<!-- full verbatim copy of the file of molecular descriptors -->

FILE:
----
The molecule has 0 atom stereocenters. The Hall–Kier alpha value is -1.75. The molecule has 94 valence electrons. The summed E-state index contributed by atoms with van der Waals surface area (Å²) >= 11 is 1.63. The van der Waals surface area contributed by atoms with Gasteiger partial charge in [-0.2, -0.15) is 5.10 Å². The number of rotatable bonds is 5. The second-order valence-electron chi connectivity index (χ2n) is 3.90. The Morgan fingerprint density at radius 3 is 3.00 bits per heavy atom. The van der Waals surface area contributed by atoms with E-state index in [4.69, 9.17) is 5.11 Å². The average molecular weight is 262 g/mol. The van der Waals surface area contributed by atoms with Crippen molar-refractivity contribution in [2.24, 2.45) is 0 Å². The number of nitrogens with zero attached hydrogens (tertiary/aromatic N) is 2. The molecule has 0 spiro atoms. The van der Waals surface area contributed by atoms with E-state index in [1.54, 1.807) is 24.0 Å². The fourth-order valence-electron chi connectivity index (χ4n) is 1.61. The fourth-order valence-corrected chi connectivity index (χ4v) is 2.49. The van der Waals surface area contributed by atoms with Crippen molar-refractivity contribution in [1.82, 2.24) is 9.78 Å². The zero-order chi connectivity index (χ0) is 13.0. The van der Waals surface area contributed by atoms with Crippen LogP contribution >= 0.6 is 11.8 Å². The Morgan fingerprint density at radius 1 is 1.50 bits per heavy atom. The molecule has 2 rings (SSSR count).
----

The molecule has 0 atom stereocenters. The Hall–Kier alpha value is -1.75. The molecule has 94 valence electrons. The summed E-state index contributed by atoms with van der Waals surface area (Å²) >= 11 is 1.63. The van der Waals surface area contributed by atoms with Gasteiger partial charge in [-0.2, -0.15) is 5.10 Å². The number of rotatable bonds is 5. The second-order valence-electron chi connectivity index (χ2n) is 3.90. The Morgan fingerprint density at radius 3 is 3.00 bits per heavy atom. The van der Waals surface area contributed by atoms with E-state index in [4.69, 9.17) is 5.11 Å². The average molecular weight is 262 g/mol. The van der Waals surface area contributed by atoms with Crippen molar-refractivity contribution in [2.24, 2.45) is 0 Å². The number of nitrogens with zero attached hydrogens (tertiary/aromatic N) is 2. The molecule has 0 spiro atoms. The van der Waals surface area contributed by atoms with E-state index in [1.54, 1.807) is 24.0 Å². The fourth-order valence-electron chi connectivity index (χ4n) is 1.61. The fourth-order valence-corrected chi connectivity index (χ4v) is 2.49. The van der Waals surface area contributed by atoms with Crippen molar-refractivity contribution in [1.82, 2.24) is 9.78 Å². The zero-order chi connectivity index (χ0) is 13.0. The van der Waals surface area contributed by atoms with Crippen LogP contribution >= 0.6 is 11.8 Å². The Morgan fingerprint density at radius 1 is 1.50 bits per heavy atom. The molecule has 2 rings (SSSR count).